Duress is available in California DUI or drunk driving cases according to the decision in People v. Pena (1983) 149 Cal.App.3d Supp. 14. However, Pena's interchangeable use of the terms duress and necessity were clearly incorrect. (People v. Heath (1989) Cal.App.3d 892).
In California DUI / drunk driving cases, a criminal defense attorney can ask for the jury instruction if there is sufficient evidence to support the two duress defense elements:
1. A reasonable person would have feared an immediate threat to his own life, and;
2. The California DUI defendant in fact had that fear.
Penal Code Section 26(7); CALJIC 4.40 or CALCRIM 3402.
The California DUI or drunk driving necessity defense is not codified in California like the duress defense, but it has six elements, all incorrectly referred to in Pena as justification or duress.
CALCRIM 3403 States:
In order to establish this defense, the defendant's California DUI criminal defense lawyer must prove that:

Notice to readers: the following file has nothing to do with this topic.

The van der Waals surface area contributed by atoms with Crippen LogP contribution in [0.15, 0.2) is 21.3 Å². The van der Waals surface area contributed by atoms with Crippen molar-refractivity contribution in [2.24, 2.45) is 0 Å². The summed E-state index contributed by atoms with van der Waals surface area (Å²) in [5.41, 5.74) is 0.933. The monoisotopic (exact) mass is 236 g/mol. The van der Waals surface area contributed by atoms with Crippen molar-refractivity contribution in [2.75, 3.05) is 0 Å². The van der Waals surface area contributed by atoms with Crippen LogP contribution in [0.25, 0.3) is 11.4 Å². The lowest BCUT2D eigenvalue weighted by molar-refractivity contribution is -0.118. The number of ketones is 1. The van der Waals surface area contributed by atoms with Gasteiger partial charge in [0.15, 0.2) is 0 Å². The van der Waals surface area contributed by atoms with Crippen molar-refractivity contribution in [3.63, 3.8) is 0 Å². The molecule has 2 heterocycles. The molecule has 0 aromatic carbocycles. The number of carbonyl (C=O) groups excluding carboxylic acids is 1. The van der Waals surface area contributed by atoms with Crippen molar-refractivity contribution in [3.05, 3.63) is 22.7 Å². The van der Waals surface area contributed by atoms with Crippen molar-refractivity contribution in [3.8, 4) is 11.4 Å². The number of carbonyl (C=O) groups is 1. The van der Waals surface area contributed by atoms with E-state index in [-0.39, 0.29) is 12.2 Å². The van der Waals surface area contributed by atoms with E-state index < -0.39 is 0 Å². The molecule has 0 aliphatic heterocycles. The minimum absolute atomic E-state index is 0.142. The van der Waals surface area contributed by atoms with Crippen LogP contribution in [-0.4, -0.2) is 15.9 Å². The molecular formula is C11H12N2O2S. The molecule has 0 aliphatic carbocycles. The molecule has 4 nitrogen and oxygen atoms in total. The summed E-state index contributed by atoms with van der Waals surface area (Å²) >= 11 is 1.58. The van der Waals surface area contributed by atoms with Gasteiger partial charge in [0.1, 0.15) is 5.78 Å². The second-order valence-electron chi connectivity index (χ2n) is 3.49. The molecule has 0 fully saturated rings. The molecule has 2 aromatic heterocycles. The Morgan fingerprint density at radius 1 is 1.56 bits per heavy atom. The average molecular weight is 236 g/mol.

1. He acted in an emergency to prevent a significant bodily harm or evil to himself or somebody else;
2. He had no adequate legal alternative;
3. The defendant's acts did not create a greater danger than the one avoided;
4. When the defendant acted, he actually believed that the act was necessary to prevent the threatened harm or evil;
5. A reasonable person would also have believed that the act was necessary under the circumstances;
6. The defendant did not substantially contribute to the emergency.
The California DUI criminal defense attorney's client has the burden of proving this defense by a preponderance of the evidence. This is a different standard of proof than proof beyond a reasonable doubt. To meet the burden of proof by a preponderance of the evidence, the California DUI defendant 's criminal defense lawyer must prove that it is more likely than not that each of the six listed items is true.